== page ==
To me Love, Nina: Despatches from Family Life (published in the U.S. as Love, Nina: A Nanny Writes Home) sounded as if it might be a collection of ‘hilarious’ letters about the everyday domestic chaos of life with small children. Highlights being, perhaps, lost nappy bags and cold mugs of tea. In TV terms, a sort of Call the Midwife crossed with Outnumbered.
It’s not like that at all.
This is a book of letters written over 5 years by Nina to her sister in Leicestershire. In 1980 Nina left Leicestershire at the age of twenty and without any qualifications to go and work in London as a nanny for Mary-Kay Wilmers (editor of the London Review of Books) and her two sons, Sam, 10 and Will, 9. Her decision to nanny was random: it sounded like it might be a nice life. Being chosen by Mary-Kay was random too; a lot seemed to hinge on which football team she supported.
Over the five years Nina meets a sizeable mob of writers and film people. For example, Alan Bennett lives two doors down and comes to tea most nights. Sam and Will are the sons of film director Stephen Frears. Deborah Moggach lives down the road, as do Claire Tomalin and Michael Frayn. There’s a handy list at the front of the book saying who’s who.
Most of the (glowing) reviews in the British press dwell on Nina’s complete unfazedness. And it is mind-blowing. Despite leaving school at 15 with no qualifications and being more than a touch under-read, Nina makes herself completely at home. She banters as an equal with the fearsomely intellectual Mary-Kay and with Sam and Will who are also super-brainy and very funny. There is no cultural cringe. Nina is cool. At that age I would have given my arm to have been as cool as she is. Sure, she sometimes feels awkward, but generally it’s only the normal young person’s awkwardness (for instance, when she worries that one of Mary-Kay’s friends is laughing at her new side-pony tail). In her encounters with the literary and media elite she is equally underwhelmed. “Who’s more likely to know about beef stew,” she remarks snarkily after Alan Bennett suggests she shouldn’t add canned tomatoes, “him (a bloke who can’t be bothered to cook his own tea) or The Good Housekeeping Illustrated Cookbook?”
The reported exchanges are superb. See this:
Mouldy banana in a rucksack in Sam’s bedroom.
Sam: I haven’t used that bag since I was eleven.
Me: So that banana’s over a year old.
Sam: Do you think we missed its birthday?
Me: Yes. Put it in the kitchen bin.
Sam: What a pointless life it’s had.
Will: Forgotten fruit always upsets him.
Me: You’re good with appliances.
Alan Bennett: (proud) Well, I don’t know about that.
Me: You sorted out the car, the fridge, the phone, bike tyres and now the washing machine.
Alan Bennett: I don’t think I’m particularly good.
Mary-Kay: But it’s nice to know you’ve got something to fall back on.
For my money, though, Nina is as good and funny on ordinary situations. One of my favourites is her reporting of her almost-job at Plumstead snooker club. By now she is a student at Thames Polytech studying English literature. Her friend and fellow-student Stella works at the snooker club and offers to get Nina a job. Nina shadows Stella one night to get to grips with the job’s requirements. Essentially the job entails speaking to some customers, preparing a microwavable snack sandwich , wiping a table and helping yourself to a gin and lemonade. Unfortunately there’s a hitch:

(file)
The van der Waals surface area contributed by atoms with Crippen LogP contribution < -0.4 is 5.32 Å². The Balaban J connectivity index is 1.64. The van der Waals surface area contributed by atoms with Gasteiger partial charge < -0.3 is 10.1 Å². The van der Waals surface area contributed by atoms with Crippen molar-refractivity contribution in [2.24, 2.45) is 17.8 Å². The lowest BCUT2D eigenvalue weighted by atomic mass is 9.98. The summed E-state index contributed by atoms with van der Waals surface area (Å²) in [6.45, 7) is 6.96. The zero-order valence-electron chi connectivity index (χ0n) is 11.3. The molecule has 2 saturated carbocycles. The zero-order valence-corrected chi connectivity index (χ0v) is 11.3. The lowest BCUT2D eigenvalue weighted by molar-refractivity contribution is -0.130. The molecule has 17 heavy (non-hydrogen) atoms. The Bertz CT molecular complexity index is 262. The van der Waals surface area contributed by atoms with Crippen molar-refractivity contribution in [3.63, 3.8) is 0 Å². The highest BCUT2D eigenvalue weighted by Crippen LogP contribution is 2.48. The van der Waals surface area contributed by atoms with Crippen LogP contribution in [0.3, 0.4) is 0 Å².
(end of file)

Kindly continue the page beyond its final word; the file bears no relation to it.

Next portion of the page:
I didn’t mind heating up the snacks or opening the bottles but I really hated going out into the dark space and calling,”Ron, could you come forward?”
Apparently a few punters have been self conscious about food items being named and have asked staff to be less specific. The snooker club manager came up with “Ron, could you come forward” (if their name is Ron) and the punters are happy with it.
Stella said if I couldn’t face calling blokes to come forward for their microwaveable snacks , then I might ask myself the question: am I temperamentally suitable for the job?
Walking home I admitted to Stella that I really couldn’t face asking men to come forward for their snacks – I blamed it on being brought up by a single mother and not being used to that sort of thing – and that therefore I must decline the job.
From these letters I’d say that Nina Stibbe’s talent for life is as strong as her talent for writing. She’s independent, sharp as a tack, joyously sweary and unmaterialistic. The many reviews I’ve read from the British press make it clear that every reviewer wants to be her best friend. I do too. Failing that, I think I’ll just read her book one more time.
- The 1980s fashion, music and culinary scene. Just a teaser: ‘Balsamic Vinegar from Modena’ makes a special appearance.
- Nina’s freedom from body neuroses. She never mentions her weight. Any mention of her own appearance will be about a fashion decision – she’s mildly interested in fashion. Admittedly she has trouble with shoes (they embarrass her) but she solves that problem by mainly going barefoot.
- Nina’s freedom from relationship angst. Yeah, we know she likes/loves someone, probably very much. And he seems to go off on his own a lot. But, angst? No, Nina doesn’t do angst.
- Nina’s take on the books she has to read for her course. Sadly, but for strangely compelling reasons, Shakespeare and Chaucer do not fare well under Nina’s scrutiny. Seamus Heaney is a surprise hit.
- More photos would be brilliant. If not of the people (aw-why not??) then the houses/streets she mentions.
- More letters. Just, more.
P.S. Apparently there’s an ‘autobiographical novel’ coming out in November of this year.